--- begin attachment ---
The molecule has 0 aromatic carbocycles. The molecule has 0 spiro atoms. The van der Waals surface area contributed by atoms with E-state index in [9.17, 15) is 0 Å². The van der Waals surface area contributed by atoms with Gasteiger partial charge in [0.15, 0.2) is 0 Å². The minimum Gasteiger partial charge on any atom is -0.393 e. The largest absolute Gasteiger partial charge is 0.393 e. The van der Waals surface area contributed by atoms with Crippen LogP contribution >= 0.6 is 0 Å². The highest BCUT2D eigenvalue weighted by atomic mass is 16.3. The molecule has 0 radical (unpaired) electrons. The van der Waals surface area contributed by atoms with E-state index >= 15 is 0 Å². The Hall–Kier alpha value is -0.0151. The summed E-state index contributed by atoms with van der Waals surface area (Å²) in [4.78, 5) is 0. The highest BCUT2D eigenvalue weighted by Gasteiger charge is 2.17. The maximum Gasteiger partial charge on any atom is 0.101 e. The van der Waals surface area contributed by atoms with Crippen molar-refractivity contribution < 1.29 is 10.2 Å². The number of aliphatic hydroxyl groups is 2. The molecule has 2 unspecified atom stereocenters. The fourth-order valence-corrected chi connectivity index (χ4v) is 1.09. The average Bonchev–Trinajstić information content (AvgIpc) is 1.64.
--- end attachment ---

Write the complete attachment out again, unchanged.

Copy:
The molecule has 0 aromatic carbocycles. The molecule has 0 spiro atoms. The van der Waals surface area contributed by atoms with E-state index in [9.17, 15) is 0 Å². The van der Waals surface area contributed by atoms with Gasteiger partial charge in [0.15, 0.2) is 0 Å². The minimum Gasteiger partial charge on any atom is -0.393 e. The largest absolute Gasteiger partial charge is 0.393 e. The van der Waals surface area contributed by atoms with Crippen LogP contribution >= 0.6 is 0 Å². The highest BCUT2D eigenvalue weighted by atomic mass is 16.3. The molecule has 0 radical (unpaired) electrons. The van der Waals surface area contributed by atoms with E-state index >= 15 is 0 Å². The Hall–Kier alpha value is -0.0151. The summed E-state index contributed by atoms with van der Waals surface area (Å²) in [4.78, 5) is 0. The highest BCUT2D eigenvalue weighted by Gasteiger charge is 2.17. The maximum Gasteiger partial charge on any atom is 0.101 e. The van der Waals surface area contributed by atoms with Crippen molar-refractivity contribution < 1.29 is 10.2 Å². The number of aliphatic hydroxyl groups is 2. The molecule has 2 unspecified atom stereocenters. The fourth-order valence-corrected chi connectivity index (χ4v) is 1.09. The average Bonchev–Trinajstić information content (AvgIpc) is 1.64.